Groote Schuur gets new fire detection system
August 2010, Fire & Safety
Fire evacuation is more complex in hospitals.
Electrical Engineering Solutions (EES) is soon to commence the project and construction management of the implementation of phase two of Groote Schuur Hospital’s fire detection system. It will again be representing Plantech Associates who are one of the main project consulting firms.
Groote Schuur is a large government-funded teaching hospital world-renowned for its research and for being the hospital where the first heart transplant took place in 1967. Over 3663 staff care for more than 560 000 referrals and patient admissions each year.
“The voice evacuation system is a public address system that uses spoken messages to evacuate public facilities in an orderly and safe manner during emergencies,” explains Bradley Hemphill, MD of EES. “The advantage of using a spoken message, as opposed to an alarm, is that it communicates easily understood instructions.”
Phase one at Groote Schuur comprised project managing the implementation of fire detection systems with built-in voice evacuation in the main hospital building. The preliminary design of phase two is currently underway. The project will entail the management and supervision of the system implementation in the following buildings: the doctors’ bungalows; the maternity block; J block which is the psychiatry block; L block which is the University of Cape Town training hospital; and the main entrance comprising the lecture hall and cafeteria.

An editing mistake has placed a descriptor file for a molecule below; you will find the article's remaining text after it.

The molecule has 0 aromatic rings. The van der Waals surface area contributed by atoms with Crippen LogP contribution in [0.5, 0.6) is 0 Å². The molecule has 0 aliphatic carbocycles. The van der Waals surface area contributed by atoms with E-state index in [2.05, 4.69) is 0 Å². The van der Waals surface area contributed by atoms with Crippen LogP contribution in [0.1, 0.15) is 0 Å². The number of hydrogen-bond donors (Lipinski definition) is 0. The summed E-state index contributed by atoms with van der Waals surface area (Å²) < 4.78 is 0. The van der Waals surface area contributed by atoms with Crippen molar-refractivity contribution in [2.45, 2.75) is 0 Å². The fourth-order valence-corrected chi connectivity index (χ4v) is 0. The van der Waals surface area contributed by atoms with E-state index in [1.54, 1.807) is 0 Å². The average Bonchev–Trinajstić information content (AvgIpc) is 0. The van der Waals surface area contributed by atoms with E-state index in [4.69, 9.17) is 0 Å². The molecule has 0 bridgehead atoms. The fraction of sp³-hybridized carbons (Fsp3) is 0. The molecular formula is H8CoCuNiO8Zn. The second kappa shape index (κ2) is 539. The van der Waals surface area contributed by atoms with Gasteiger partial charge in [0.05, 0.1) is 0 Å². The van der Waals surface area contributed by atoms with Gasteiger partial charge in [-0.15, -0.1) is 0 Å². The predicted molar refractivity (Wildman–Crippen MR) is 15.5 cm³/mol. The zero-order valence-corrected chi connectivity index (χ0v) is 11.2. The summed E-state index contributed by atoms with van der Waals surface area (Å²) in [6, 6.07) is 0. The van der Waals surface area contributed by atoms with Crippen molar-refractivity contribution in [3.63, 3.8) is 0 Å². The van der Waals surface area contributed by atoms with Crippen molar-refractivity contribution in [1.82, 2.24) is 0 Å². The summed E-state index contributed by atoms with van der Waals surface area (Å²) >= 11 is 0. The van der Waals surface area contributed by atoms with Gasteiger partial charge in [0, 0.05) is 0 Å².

“The design is being customised specifically for Groote Schuur,” says Hemphill. “The key objective is to ensure the safety of patients, staff and doctors, and protect assets, sophisticated equipment and property in the event of a fire, as well as contribute to peace of mind.
“Security personnel need to be immediately alerted to the presence of smoke or fire, and take appropriate action in such a manner as to cause the least possible panic, especially as many patients will need assistance to evacuate the building.”
A challenge is that the implementation of the system will need to be done in a working hospital. “We need to be constantly aware of the needs of patients, staff, nurses and doctors and not disrupt their day-to-day activities,” explains Hemphill.
For more information contact Electrical Engineering Solutions, +27 (0)21 702 8340, www.eeslive.com